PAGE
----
Describe the different stages of sleep, and explain why we need to sleep.

The stages of sleep can be divided into Non-REM and REM sleep cycles. Sleep is a critical component of a person's overall health and well-being, as sleep deprivation can lead to physical as well as mental and emotional health problems.

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Sleep is a key component to a person's overall health. It is a basic human need in the same way that eating, hydrating, and breathing are essential human needs. Sleep deficiencies can lead to both physical and mental/emotional health problems. Those problems are in addition to an increased risk of...

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Sleep is a key component to a person's overall health. It is a basic human need in the same way that eating, hydrating, and breathing are essential human needs. Sleep deficiencies can lead to both physical and mental/emotional health problems. Those problems are in addition to an increased risk of injuries and a loss of productivity (at work or home). There is even an increased risk of death from sleep deficiency.

According to the National Institute of Health, lack of proper sleep can actually change brain activity. People with sleep deficiencies have trouble making decisions and solving problems. They also struggle with controlling emotions and behavior. Anecdotally, this is how I know my kids are overly tired.

Sleep happens in stages, and there are two main types of sleep. They are rapid eye movement (REM) sleep and non-REM sleep. Non-REM is what most people refer to as deep sleep. REM sleep is when dreaming typically occurs, and those two sleep cycles oscillate between each other about three to five times per night.

Some sources list five stages of sleep, but other sources, like the National Institute of Health, only include four stages of sleep. The first three stages are non-REM sleep. The first stage lasts only a few minutes and is the changeover from being awake to being asleep. It is a light stage of sleep, but the heart rate and breathing rate do drop.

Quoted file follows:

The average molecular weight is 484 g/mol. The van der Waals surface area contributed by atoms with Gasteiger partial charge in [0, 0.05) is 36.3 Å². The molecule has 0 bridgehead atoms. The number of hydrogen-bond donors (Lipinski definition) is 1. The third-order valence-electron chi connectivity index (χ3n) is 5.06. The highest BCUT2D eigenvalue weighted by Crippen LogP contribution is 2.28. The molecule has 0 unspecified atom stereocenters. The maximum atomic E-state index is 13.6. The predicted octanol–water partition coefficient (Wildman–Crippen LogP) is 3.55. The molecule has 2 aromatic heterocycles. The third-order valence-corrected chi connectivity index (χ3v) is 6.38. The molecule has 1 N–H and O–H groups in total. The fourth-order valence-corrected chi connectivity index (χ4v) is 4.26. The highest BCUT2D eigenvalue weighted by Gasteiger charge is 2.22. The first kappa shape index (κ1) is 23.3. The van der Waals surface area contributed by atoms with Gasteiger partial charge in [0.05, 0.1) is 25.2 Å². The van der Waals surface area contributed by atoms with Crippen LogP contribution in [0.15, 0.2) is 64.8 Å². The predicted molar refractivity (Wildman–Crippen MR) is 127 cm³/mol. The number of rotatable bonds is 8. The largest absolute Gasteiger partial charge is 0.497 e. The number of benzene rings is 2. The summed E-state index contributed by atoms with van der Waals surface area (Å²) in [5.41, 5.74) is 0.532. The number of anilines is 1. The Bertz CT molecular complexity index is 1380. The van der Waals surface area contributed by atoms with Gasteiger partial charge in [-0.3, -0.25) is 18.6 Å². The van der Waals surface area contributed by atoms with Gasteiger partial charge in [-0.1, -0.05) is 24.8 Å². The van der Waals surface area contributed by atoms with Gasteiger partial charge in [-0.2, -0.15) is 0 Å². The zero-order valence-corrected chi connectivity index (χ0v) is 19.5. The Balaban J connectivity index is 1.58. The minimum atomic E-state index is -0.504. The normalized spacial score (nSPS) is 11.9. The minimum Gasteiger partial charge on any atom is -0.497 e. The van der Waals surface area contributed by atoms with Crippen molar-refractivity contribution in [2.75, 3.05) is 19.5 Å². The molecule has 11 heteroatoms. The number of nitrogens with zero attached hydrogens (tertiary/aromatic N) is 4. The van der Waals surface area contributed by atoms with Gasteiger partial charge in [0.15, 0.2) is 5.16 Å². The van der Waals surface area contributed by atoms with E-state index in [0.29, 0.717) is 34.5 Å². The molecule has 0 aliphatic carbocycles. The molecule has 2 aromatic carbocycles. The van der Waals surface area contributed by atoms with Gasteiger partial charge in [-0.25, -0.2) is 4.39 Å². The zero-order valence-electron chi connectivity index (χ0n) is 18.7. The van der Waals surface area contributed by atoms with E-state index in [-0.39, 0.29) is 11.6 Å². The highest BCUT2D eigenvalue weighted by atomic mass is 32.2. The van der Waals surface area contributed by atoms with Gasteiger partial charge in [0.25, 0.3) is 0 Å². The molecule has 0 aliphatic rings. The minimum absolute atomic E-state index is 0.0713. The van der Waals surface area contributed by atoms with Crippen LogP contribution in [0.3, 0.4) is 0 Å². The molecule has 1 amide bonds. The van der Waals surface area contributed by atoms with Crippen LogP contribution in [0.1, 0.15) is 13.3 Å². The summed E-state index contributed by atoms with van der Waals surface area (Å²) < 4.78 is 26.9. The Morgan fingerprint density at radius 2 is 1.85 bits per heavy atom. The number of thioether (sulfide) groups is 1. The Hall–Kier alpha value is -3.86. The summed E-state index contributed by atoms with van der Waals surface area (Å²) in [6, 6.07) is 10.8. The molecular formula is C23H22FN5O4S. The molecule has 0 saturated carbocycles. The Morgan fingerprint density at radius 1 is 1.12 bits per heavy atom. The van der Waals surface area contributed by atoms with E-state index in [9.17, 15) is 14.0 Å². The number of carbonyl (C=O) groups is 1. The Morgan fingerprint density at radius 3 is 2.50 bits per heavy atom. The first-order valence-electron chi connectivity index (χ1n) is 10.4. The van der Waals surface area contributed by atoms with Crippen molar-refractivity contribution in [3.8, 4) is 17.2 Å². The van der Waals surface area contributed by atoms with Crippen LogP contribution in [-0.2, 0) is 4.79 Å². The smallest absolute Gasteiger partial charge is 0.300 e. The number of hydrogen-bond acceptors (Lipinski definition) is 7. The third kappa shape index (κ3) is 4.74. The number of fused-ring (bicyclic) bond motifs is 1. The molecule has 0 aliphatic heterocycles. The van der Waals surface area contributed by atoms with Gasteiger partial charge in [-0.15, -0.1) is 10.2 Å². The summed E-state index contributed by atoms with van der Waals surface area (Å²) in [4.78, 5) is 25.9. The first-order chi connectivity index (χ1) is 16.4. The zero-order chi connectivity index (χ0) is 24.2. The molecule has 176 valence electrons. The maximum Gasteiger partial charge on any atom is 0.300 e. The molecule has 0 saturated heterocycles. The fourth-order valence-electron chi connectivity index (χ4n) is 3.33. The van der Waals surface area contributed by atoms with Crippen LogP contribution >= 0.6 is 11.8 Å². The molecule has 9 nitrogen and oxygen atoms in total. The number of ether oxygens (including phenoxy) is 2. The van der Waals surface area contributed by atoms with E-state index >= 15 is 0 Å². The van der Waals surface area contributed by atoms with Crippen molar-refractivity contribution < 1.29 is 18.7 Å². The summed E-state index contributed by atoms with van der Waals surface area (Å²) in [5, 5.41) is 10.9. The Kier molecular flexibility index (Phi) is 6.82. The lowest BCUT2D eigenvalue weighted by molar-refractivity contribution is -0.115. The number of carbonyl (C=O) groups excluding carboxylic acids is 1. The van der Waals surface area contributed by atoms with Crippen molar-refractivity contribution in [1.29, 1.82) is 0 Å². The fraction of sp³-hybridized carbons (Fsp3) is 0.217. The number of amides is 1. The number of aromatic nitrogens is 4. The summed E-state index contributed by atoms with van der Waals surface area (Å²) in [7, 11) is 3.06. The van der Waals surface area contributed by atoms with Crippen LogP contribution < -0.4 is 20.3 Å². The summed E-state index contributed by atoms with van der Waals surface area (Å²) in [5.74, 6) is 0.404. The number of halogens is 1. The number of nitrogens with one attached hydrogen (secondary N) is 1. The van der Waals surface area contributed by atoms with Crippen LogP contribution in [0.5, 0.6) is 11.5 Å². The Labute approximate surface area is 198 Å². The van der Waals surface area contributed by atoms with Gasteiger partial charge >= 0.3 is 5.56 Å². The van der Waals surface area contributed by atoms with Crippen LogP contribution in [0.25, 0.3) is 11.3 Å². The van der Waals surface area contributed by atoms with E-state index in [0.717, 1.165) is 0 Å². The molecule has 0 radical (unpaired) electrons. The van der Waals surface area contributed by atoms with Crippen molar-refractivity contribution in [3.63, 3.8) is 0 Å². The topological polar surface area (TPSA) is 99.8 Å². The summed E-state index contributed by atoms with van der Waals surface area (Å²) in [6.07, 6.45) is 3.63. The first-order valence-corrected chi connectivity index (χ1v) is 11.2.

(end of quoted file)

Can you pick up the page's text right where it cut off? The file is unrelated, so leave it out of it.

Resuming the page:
Stage two is best described as a deeper form of sleep than stage one. You spend most of any given night's sleep in stage two. Heart rate and breathing rate are slowed even more and muscles relax a great deal. Stage three is a deep sleep. It would be difficult to wake a person up that is in stage three. Heart rates are extremely low at this point, and brain waves are also significantly slow. Stage four is REM sleep. It occurs at about the ninety-minute mark of a good night's sleep. The National Institute of Health describes REM sleep brain activity as quite active, and fortunately, your body is momentarily paralyzed, which prevents a person from acting out their dreams.

Your eyes move rapidly from side to side behind closed eyelids. Mixed frequency brain wave activity becomes closer to that seen in wakefulness. Your breathing becomes faster and irregular, and your heart rate and blood pressure increase to near waking levels. Most of your dreaming occurs during REM sleep, although some can also occur in non-REM sleep. Your arm and leg muscles become temporarily paralyzed, which prevents you from acting out your dreams.

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